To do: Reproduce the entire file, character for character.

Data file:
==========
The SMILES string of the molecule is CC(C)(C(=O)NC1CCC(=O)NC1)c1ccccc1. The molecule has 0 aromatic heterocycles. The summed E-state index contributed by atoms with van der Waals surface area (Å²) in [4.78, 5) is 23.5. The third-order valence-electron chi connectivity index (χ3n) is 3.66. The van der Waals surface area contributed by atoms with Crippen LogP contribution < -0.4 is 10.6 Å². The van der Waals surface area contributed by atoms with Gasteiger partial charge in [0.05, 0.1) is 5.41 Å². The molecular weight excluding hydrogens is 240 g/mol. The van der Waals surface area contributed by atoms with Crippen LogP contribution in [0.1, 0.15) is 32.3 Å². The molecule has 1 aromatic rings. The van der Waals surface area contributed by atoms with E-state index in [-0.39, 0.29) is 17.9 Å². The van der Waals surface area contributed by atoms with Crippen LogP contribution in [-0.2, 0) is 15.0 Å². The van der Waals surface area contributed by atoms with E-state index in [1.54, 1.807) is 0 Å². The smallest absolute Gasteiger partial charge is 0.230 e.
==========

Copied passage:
The SMILES string of the molecule is CC(C)(C(=O)NC1CCC(=O)NC1)c1ccccc1. The molecule has 0 aromatic heterocycles. The summed E-state index contributed by atoms with van der Waals surface area (Å²) in [4.78, 5) is 23.5. The third-order valence-electron chi connectivity index (χ3n) is 3.66. The van der Waals surface area contributed by atoms with Crippen LogP contribution < -0.4 is 10.6 Å². The van der Waals surface area contributed by atoms with Gasteiger partial charge in [0.05, 0.1) is 5.41 Å². The molecular weight excluding hydrogens is 240 g/mol. The van der Waals surface area contributed by atoms with Crippen LogP contribution in [0.1, 0.15) is 32.3 Å². The molecule has 1 aromatic rings. The van der Waals surface area contributed by atoms with E-state index in [-0.39, 0.29) is 17.9 Å². The van der Waals surface area contributed by atoms with Crippen LogP contribution in [-0.2, 0) is 15.0 Å². The van der Waals surface area contributed by atoms with E-state index in [1.54, 1.807) is 0 Å². The smallest absolute Gasteiger partial charge is 0.230 e.